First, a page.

The Lives of Working Immigrant Teenagers in America

Lauren Maslankowski

It’s 3 a.m. and Mateo is just arriving home from his night job at the auto body repair center. The two-room apartment he shares with his older brother is frigid cold. Gusts of January wind seep into the plywood walls like poisonous snakes, jabbing at his skin under a thin coat and an outgrown pair of jeans. He hungrily gulps down a microwaved ramen noodle soup, washes his face, and lays down next to his brother on a shared mattress. Mateo’s mind mulls over how much money he made, how much he has left before paying off debts, and what can be used for groceries, notebooks, and rent. Images of his mother back in Guatemala sneak into his mind; I hope she’s safe. He’ll be up in three hours, learning about trigonometric functions in his junior year Geometry class. 

Each year, thousands of migrant children under 18 make the treacherous journey across Central America to the U.S. border. Some are accompanied by their families, while many travel alone in search of work. Then, they are pushed into a dangerous American world and forced to illegally work impossible hours to support themselves and their families.

The average American teenager’s day consists of attending school, participating in an extracurricular activity, doing homework, working a short shift at ShopRite, then wasting time on unproductive social media. For most, this is true, but for many working immigrant teens, that daily schedule is an inviable reality. Many immigrant teenagers must sacrifice a “normal” childhood and high school experience to keep their families afloat. Thousands do not have the time or resources to receive an education.

A typical schedule for working immigrant teens includes going to school, working throughout the night, and coming back home in the morning with minimal time to get ready for school again. Not being able to have the proper time for schoolwork or sleep is detrimental to a teenager’s development and their future. Mental health is dangerously compromised from this strenuous schedule and many pediatricians have expressed concern: “They come in with a physical complaint and then we get to the bottom of it, and the bottom of it is anxiety” reports a Californian pediatrician regarding the unconsolable ailments of immigrant children. These mental health and developmental issues are a real and harmful consequence of long schedules and unlivable wages. 

One of the biggest players in an immigrant teen’s life is the stress of their current conditions. These teens may not be living in satisfactory housing or living situations. On top of this, they have the stress of school like any other teen, combined with keeping their job, and the circumstances of where their family stands in regards to their legal status. According to Professor Krista M. Perreira, Ph.D. at University of North Carolina, “…studies find a positive association between acculturative stress and a variety of internalizing behaviors, including low self-esteem, symptoms of depression, and greater suicidal alienation.” Stress leads to other mental health issues that are rooted in the circumstances put before working immigrant teenagers in America.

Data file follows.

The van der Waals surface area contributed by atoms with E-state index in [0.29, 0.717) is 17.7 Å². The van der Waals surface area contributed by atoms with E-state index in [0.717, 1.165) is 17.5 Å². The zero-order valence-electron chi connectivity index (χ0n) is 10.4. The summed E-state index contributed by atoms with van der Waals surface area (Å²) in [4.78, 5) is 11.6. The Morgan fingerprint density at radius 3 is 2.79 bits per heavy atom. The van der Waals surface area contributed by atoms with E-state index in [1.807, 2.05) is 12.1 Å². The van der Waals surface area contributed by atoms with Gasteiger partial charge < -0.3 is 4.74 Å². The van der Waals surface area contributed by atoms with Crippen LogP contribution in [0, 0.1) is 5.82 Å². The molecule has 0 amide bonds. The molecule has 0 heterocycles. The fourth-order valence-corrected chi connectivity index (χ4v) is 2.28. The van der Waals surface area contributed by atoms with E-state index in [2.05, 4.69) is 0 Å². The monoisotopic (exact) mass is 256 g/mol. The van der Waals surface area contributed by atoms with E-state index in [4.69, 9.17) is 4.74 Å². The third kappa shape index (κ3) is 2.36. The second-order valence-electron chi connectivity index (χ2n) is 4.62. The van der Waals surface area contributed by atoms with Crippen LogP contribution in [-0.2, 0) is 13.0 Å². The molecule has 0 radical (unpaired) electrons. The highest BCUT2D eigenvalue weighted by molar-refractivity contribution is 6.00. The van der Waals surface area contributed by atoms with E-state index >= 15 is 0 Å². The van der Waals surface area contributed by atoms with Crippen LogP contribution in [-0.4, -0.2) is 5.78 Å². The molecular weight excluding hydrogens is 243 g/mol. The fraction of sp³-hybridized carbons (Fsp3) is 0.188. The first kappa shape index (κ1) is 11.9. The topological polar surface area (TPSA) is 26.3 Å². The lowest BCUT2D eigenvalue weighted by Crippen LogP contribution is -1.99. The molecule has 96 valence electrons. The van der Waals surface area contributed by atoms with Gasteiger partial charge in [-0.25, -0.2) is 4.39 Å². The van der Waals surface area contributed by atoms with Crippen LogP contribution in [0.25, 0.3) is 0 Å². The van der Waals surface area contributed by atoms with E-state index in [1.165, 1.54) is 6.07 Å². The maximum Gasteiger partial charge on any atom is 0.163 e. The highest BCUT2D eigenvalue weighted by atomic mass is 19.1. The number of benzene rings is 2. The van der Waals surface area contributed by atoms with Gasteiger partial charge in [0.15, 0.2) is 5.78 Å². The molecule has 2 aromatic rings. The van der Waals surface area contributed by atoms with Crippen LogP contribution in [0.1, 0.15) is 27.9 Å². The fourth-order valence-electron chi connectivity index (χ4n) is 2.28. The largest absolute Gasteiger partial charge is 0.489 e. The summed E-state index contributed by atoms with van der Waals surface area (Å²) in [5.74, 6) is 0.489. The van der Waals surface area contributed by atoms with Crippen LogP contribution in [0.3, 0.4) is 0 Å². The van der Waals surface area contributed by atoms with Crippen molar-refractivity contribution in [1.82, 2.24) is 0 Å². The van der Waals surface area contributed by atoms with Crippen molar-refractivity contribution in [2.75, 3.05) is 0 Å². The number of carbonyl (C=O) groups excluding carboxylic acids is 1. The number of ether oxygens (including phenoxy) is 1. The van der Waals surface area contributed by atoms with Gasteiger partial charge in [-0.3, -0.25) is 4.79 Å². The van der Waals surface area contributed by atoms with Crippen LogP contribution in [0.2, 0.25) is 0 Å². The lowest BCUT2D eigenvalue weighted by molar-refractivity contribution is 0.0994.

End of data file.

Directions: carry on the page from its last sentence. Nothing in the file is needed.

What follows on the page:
The task of finding a job for an asylum seeker in America is extremely challenging since employers often look for work visas and documentation when reviewing applicants. Contrary to the popular ignorant belief that people can simply “get in line” to obtain citizenship, the documentation process is not straightforward or welcoming. Specifically, under the Trump administration, this right to immigration can often be denied at the border. This can be considered extremely deadly because many immigrants are no longer looking for the American Dream; they are escaping a death sentence in their home country and seeking asylum in a supposedly safer new home.

In a series of interviews with immigrant families conducted by the Kaiser Family Foundation, the difficulties of obtaining a job are explained. “The work situation is getting more difficult… if they know you don’t have documents… they start questioning why you are working there…” said a Latino parent in Chicago, Illinois. Jobs are typically dangerous and illegal for teenagers to be working because of American child labor laws. Undocumented immigrants are overrepresented in construction, manufacturing plants, and agriculture. Overall, the process of obtaining jobs for immigrant teens and their families is arduous and is constantly put at risk of injury because of the unsafe working conditions that they are thrust into with no prior experience.

These busy schedules come with countless sacrifices that people do not consider or realize. American nurse Lillian Wald’s ideas of success and personal advancement are extremely relevant to the treatment of immigrants today. Immigrants who have the most difficulty being successful, who are dehumanized at the border, who cannot afford to live another day, are not this way because of any personal moral failings, but because society has failed them. 

With an uncertain future and impossible burdens to bear at age 17, Mateo closes his eyes and quickly falls to sleep.


How you can help:

  • Donate money to The Women’s Refugee Commission, United We Dream, Immigrant Defense Project, Families For Freedom, 
  • Donate old clothes, books, blankets to Immigration Nexus
  • Call your local, state, or national representatives to let them know that you believe this to be a humanitarian issue
  • Sponsor a child with SavetheChildren